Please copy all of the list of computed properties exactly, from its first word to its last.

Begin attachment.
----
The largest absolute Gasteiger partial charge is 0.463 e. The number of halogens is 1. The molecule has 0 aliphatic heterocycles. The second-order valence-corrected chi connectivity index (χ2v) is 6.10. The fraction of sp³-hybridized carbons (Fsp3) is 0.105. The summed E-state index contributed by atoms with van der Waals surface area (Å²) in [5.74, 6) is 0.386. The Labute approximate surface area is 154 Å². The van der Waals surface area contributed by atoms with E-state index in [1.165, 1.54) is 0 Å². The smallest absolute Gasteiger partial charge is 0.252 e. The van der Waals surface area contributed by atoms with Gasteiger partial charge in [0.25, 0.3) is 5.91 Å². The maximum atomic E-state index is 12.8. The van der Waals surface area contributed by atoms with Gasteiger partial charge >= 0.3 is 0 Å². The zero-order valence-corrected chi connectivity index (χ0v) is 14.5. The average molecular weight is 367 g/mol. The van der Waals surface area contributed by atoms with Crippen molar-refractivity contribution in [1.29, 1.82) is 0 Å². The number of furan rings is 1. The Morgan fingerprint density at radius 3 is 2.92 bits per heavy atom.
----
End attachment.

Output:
The largest absolute Gasteiger partial charge is 0.463 e. The number of halogens is 1. The molecule has 0 aliphatic heterocycles. The second-order valence-corrected chi connectivity index (χ2v) is 6.10. The fraction of sp³-hybridized carbons (Fsp3) is 0.105. The summed E-state index contributed by atoms with van der Waals surface area (Å²) in [5.74, 6) is 0.386. The Labute approximate surface area is 154 Å². The van der Waals surface area contributed by atoms with E-state index in [1.165, 1.54) is 0 Å². The smallest absolute Gasteiger partial charge is 0.252 e. The van der Waals surface area contributed by atoms with Gasteiger partial charge in [0.25, 0.3) is 5.91 Å². The maximum atomic E-state index is 12.8. The van der Waals surface area contributed by atoms with Gasteiger partial charge >= 0.3 is 0 Å². The zero-order valence-corrected chi connectivity index (χ0v) is 14.5. The average molecular weight is 367 g/mol. The van der Waals surface area contributed by atoms with Crippen molar-refractivity contribution in [1.29, 1.82) is 0 Å². The number of furan rings is 1. The Morgan fingerprint density at radius 3 is 2.92 bits per heavy atom.